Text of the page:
Updated: October 18, 2021 8:59:46 am
The Union Ministry of Home Affairs has increased the jurisdiction of the Border Security Force to 50 km from the border in Assam, Punjab and West Bengal, instead of the earlier 15 km. The decision is ostensibly linked to securing the three border states at a time of increased seizure of drugs, new smuggling routes for narcotics and weapons, and concerns over cross-border infiltration by militants, in the backdrop of a deteriorating security environment in the region. The BSF’s jurisdiction has been extended only with respect to the powers of search, seizure and arrest that it currently has under the Criminal Procedure Code, Passport (Entry into India) Act, 1920 and the Passport Act, 1967. It has the same powers under the NDPS Act, Arms Act and Customs Act but its jurisdictions under these will remain within 15 km. But while BSF officials have said this measure would provide “uniformity” in operations in border states, the state governments in Punjab and West Bengal have called it another attack on federalism and an infringement of state powers. No state should have a problem with any move to improve the country’s security. The problem, however, is the perceived weaponisation by the Centre of central agencies such as the Enforcement Directorate, Central Bureau of Investigation and even the Narcotics Control Bureau. In recent years, this has led to Opposition-ruled states becoming distrustful of any move towards expanding the central role within their boundaries.
As Gujarat Chief Minister, Prime Minister Narendra Modi had also protested against the UPA government’s move to increase the BSF jurisdiction in states. “Co-operative federalism” is one of the prime minister’s mantras, but the real challenge lies in the implementation. Instead of a bland notification announcing the changes, the Union Home Ministry could have taken into confidence the governments of states where it has increased the BSF’s area of operation, and prevented a vital paramilitary force from being dragged into a political exchange.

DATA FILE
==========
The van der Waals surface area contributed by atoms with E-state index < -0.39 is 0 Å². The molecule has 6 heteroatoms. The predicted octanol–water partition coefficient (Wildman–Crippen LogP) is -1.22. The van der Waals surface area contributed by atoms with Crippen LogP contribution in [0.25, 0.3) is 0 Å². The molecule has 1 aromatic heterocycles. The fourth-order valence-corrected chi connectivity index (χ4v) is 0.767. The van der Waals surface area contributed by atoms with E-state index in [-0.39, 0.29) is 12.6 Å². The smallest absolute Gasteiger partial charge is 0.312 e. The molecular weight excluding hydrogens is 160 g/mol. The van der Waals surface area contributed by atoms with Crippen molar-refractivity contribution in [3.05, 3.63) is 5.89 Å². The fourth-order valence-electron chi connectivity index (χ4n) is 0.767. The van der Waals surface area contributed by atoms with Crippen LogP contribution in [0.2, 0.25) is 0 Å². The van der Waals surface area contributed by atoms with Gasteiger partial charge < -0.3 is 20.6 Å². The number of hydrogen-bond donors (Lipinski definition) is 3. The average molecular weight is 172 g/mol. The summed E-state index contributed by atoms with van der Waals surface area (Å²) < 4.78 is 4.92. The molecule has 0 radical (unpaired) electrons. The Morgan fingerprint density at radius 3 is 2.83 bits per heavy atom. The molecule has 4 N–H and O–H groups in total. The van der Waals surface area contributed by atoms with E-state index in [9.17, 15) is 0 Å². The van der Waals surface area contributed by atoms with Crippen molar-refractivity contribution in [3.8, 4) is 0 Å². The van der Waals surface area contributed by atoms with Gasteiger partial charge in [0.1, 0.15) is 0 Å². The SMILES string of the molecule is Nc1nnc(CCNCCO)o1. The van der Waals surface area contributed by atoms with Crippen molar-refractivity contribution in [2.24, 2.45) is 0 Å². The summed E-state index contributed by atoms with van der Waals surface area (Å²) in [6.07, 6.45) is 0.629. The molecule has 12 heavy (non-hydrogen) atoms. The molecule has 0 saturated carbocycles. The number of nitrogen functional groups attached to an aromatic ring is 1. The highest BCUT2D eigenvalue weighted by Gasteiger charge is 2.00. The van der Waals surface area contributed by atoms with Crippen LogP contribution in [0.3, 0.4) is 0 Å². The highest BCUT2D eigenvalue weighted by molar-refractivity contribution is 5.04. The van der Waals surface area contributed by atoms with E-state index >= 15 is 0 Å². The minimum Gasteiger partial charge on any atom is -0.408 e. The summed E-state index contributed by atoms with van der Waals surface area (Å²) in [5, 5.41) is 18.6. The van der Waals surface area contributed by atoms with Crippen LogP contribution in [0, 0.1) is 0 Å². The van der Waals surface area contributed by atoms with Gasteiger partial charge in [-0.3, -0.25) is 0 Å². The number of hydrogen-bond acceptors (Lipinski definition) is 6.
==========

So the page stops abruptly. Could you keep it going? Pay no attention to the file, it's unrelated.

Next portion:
BSF operations would be hamstrung without the co-operation of the state governments. The paramilitary needs the support of the local police force to discharge its duties efficiently, especially as it has to hand over arrested persons and seizures to the police, and leave the rest of the procedures, including the registration of the FIR and the preparation of the chargesheet, to them. Co-ordination with the state police is also crucial for both forces to understand their accountability and prevent blame games when slip-ups happen. These were reasons enough to bring the state governments on board in a decision as important as this one. It is not too late even now for the Centre to call a meeting of the border states and brief them about the security concerns that have prompted this decision.
This editorial first appeared in the print edition on October 18, 2021 under the title ‘Bring states on board’.
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